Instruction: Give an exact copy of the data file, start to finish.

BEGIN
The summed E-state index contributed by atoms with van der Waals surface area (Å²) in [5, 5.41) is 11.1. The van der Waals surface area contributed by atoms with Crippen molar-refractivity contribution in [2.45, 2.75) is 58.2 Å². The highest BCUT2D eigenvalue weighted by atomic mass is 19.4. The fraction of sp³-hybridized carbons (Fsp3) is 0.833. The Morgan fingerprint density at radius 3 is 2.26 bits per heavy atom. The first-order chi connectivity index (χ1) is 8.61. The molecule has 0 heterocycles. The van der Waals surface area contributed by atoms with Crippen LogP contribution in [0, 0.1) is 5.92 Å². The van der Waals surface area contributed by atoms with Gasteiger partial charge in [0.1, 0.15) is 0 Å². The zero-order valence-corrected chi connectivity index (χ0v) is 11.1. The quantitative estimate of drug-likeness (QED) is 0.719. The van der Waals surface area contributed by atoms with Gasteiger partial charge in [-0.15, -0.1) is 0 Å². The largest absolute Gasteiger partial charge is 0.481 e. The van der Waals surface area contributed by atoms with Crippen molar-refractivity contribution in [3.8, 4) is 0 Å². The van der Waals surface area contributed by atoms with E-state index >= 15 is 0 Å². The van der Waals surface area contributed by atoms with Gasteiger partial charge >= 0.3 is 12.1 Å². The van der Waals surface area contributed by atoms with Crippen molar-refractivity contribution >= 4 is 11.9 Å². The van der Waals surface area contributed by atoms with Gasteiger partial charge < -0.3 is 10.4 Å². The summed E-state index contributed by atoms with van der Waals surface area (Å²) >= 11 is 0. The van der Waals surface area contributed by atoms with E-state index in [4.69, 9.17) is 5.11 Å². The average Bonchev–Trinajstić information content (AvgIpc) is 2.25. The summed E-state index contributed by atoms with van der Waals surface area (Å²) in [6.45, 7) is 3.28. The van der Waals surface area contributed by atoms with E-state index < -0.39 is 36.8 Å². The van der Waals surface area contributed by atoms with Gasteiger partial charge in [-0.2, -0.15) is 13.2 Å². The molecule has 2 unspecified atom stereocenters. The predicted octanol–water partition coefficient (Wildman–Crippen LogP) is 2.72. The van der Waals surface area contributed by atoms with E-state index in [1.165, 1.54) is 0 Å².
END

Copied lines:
The summed E-state index contributed by atoms with van der Waals surface area (Å²) in [5, 5.41) is 11.1. The van der Waals surface area contributed by atoms with Crippen molar-refractivity contribution in [2.45, 2.75) is 58.2 Å². The highest BCUT2D eigenvalue weighted by atomic mass is 19.4. The fraction of sp³-hybridized carbons (Fsp3) is 0.833. The Morgan fingerprint density at radius 3 is 2.26 bits per heavy atom. The first-order chi connectivity index (χ1) is 8.61. The molecule has 0 heterocycles. The van der Waals surface area contributed by atoms with Crippen LogP contribution in [0, 0.1) is 5.92 Å². The van der Waals surface area contributed by atoms with Gasteiger partial charge in [0.1, 0.15) is 0 Å². The zero-order valence-corrected chi connectivity index (χ0v) is 11.1. The quantitative estimate of drug-likeness (QED) is 0.719. The van der Waals surface area contributed by atoms with Gasteiger partial charge in [-0.15, -0.1) is 0 Å². The largest absolute Gasteiger partial charge is 0.481 e. The van der Waals surface area contributed by atoms with Crippen molar-refractivity contribution in [3.8, 4) is 0 Å². The van der Waals surface area contributed by atoms with E-state index >= 15 is 0 Å². The van der Waals surface area contributed by atoms with Gasteiger partial charge >= 0.3 is 12.1 Å². The van der Waals surface area contributed by atoms with Crippen molar-refractivity contribution >= 4 is 11.9 Å². The van der Waals surface area contributed by atoms with Gasteiger partial charge < -0.3 is 10.4 Å². The summed E-state index contributed by atoms with van der Waals surface area (Å²) >= 11 is 0. The van der Waals surface area contributed by atoms with E-state index in [4.69, 9.17) is 5.11 Å². The average Bonchev–Trinajstić information content (AvgIpc) is 2.25. The summed E-state index contributed by atoms with van der Waals surface area (Å²) in [6.45, 7) is 3.28. The van der Waals surface area contributed by atoms with E-state index < -0.39 is 36.8 Å². The van der Waals surface area contributed by atoms with Gasteiger partial charge in [-0.2, -0.15) is 13.2 Å². The molecule has 2 unspecified atom stereocenters. The predicted octanol–water partition coefficient (Wildman–Crippen LogP) is 2.72. The van der Waals surface area contributed by atoms with E-state index in [1.165, 1.54) is 0 Å².